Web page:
Extracellular Matrix Marker of Arrhythmia Risk (EMMA)

The recruitment status of this study is unknown because the information has not been verified recently.
Verified May 2008 by Thomas Jefferson University.
Recruitment status was  Recruiting
Information provided by:
Thomas Jefferson University
ClinicalTrials.gov Identifier:
First received: September 14, 2006
Last updated: May 28, 2008
Last verified: May 2008

The primary objective of this study is to assess whether serum levels of MMP 2, 9, and evaluation of the genomic promoter sequence polymorphisms, correlate with episodes of VT/VF in patients who have implantable cardioverter defibrillator devices.

Condition Intervention
Ischemia, Myocardial
Death, Sudden, Cardiac
Device: 2 ARM Event vs. Non-Event

Study Type: Observational
Study Design: Observational Model: Case Control
Time Perspective: Prospective
Official Title: The Role of MMP-9 and MMP-2 in Risk Stratification for VT/VF in Patients With Implanted Cardioverter Defibrillator Devices.

Resource links provided by NLM:

Further study details as provided by Thomas Jefferson University:

Biospecimen Retention:   Samples With DNA


Estimated Enrollment: 100
Study Start Date: September 2006
Estimated Study Completion Date: September 2008
Groups/Cohorts Assigned Interventions
2 observational
Subject with an ICD event of pacing or shock vs. subjects without an event
Device: 2 ARM Event vs. Non-Event
Comparison of MMP Levels and Genetic Promoter Sequence in event (pacing or shock) vs. non-event subjects

Detailed Description:

Sudden cardiac death (SCD) is responsible for 300,000-450,000 deaths per year in the United States. While it is well known that patients with both ischemic and non-ischemic cardiomyopathy (ICM, NICM) are at increased risk for SCD, there is little beyond ejection fraction which has proven useful as a noninvasive predictor to risk stratify these patients.

Myocardial scar has been validated as an arrhythmic substrate in ischemic populations; the majority of successful ablations for lethal ventricular arrhythmias are performed on tissues in peri-infarct regions. Scar provides an anatomic electrical boundary where peri-infarct zones may lead to areas of slow conduction due to the disruption of inter-myocyte electrical conduction.

Myocardial scar is a less organized collagen deposition which disrupts the typical cardiac extracellular matrix. The collagen matrix provides mechanical support to the myocardium dictating ventricular shape, size and stiffness. While typically relatively dormant, the fibrillar collagen matrix reflects a dynamic relationship between collagen synthesis mediated by fibroblasts and collagen degradation performed by matrix metalloproteinases.

A marker for scar burden or a marker which could assess a patient's predilection to form scar after either an ischemic or non-ischemic insult may be useful in further risk stratifying this population. Since MMP levels may fluctuate in the course of ischemic or nonischemic injury a static promoter sequence which confers a higher level of MMP expression to an ischemic or nonischemic insult may prove to be a reliable marker. Functional polymorphisms of the MMP-9 gene promoters have been shown in multivariate analysis to be an independent predictor of cardiac mortality regardless of the mechanism of heart failure.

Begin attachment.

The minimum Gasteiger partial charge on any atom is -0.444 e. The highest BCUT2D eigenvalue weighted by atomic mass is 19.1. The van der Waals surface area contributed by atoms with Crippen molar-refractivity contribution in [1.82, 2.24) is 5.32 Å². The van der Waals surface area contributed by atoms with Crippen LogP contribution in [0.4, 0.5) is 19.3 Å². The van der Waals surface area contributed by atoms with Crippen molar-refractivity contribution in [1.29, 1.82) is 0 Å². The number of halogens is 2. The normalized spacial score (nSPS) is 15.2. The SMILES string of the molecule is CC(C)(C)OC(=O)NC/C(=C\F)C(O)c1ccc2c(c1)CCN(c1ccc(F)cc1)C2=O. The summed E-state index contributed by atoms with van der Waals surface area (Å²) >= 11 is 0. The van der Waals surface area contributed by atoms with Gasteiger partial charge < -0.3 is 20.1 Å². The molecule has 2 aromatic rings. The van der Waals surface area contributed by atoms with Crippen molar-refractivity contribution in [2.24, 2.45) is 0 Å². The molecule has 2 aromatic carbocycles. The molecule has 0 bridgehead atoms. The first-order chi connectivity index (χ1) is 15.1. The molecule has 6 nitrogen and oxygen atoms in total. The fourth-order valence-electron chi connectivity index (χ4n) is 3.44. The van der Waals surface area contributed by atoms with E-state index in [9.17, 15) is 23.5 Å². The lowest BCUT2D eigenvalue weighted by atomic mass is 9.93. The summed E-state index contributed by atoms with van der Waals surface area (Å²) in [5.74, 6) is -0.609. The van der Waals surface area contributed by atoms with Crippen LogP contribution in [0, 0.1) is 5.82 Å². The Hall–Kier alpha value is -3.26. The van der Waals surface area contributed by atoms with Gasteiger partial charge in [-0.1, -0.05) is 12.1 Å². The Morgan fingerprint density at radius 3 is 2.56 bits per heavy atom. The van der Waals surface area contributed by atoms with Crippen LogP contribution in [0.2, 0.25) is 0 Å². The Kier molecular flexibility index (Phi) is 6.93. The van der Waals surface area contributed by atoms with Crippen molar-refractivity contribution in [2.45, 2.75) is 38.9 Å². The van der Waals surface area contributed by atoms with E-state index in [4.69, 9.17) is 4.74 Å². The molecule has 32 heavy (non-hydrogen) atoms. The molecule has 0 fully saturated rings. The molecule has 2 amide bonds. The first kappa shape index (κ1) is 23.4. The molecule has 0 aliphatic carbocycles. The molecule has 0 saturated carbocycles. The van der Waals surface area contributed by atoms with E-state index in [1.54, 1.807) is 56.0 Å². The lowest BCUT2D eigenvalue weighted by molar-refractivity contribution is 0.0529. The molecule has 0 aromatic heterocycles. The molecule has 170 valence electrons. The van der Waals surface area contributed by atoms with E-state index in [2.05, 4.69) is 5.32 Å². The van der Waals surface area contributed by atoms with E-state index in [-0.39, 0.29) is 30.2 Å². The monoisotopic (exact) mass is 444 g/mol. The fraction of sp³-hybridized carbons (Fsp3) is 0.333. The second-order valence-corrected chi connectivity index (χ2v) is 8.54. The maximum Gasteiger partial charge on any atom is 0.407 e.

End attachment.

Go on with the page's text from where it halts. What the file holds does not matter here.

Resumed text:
Ages Eligible for Study:   18 Years and older
Genders Eligible for Study:   Both
Accepts Healthy Volunteers:   No
Sampling Method:   Non-Probability Sample
Study Population

Inpatients or outpatients with the ICD device of interest implanted prior to enrollment.


Inclusion Criteria:

  • LVEF of ≤ 35% measured within 6 months of ICD implantation
  • NYHA class II-IV at the time of ICD implantation
  • ICD implantation at least 1 year prior to enrollment

Exclusion Criteria:

  • Status post heart transplant
  • Known malignancy in the past 2 years.
  • Recent procedure, intervention or surgery within the past 90 days
  • Acute MI, CABG, or PTCA/stent within the past 2 months.
  • Active rheumatoid arthritis or pulmonary or hepatic fibrosis.
  • Taking chronic steroid therapy for a medical condition Currently pregnant Enrolled in a concurrent study that may confound the results of this study
  Contacts and Locations
Please refer to this study by its ClinicalTrials.gov identifier: NCT00376532

Contact: Suzanne Adams, RN MPH 215-955-8848 suzanne.adams@jefferson.edu
Contact: Shaw Natan, MD 215-955-5050 shaw.natan@mail.tju.edu

United States, Pennsylvania
Jefferson Heart Institute Recruiting
Philadelphia, Pennsylvania, United States, 19107
Contact: Suzanne Adams, RN MPH    215-955-8848    suzanne.adams@jefferson.edu   
Principal Investigator: David J. Whellan, MD MHS FACC         
Sub-Investigator: Shaw Natan, MD         
Sub-Investigator: Arnold Greenspon, MD         
Sub-Investigator: Behzad Pavri, MD         
Sub-Investigator: Reginald Ho, MD         
Sub-Investigator: Arthur M. Feldman, MD PhD         
Sponsors and Collaborators
Thomas Jefferson University
Principal Investigator: David J. Whellan, MD MHS FACC Thomas Jefferson University
  More Information

No publications provided

Responsible Party: David J. Whellan MD MHS, Thomas Jefferson University, Jefferson Heart Institute
ClinicalTrials.gov Identifier: NCT00376532     History of Changes
Other Study ID Numbers: TJU 06U.282
Study First Received: September 14, 2006
Last Updated: May 28, 2008
Health Authority: United States: Institutional Review Board

Keywords provided by Thomas Jefferson University:
Cardiac Ischemia
Cardiac Arrhythmia
Matrix Metalloproteinase
Genetic Polymorphism

Additional relevant MeSH terms:
Arrhythmias, Cardiac
Death, Sudden
Death, Sudden, Cardiac
Myocardial Ischemia
Heart Diseases
Cardiovascular Diseases
Pathologic Processes
Heart Arrest
Vascular Diseases

ClinicalTrials.gov processed this record on April 22, 2014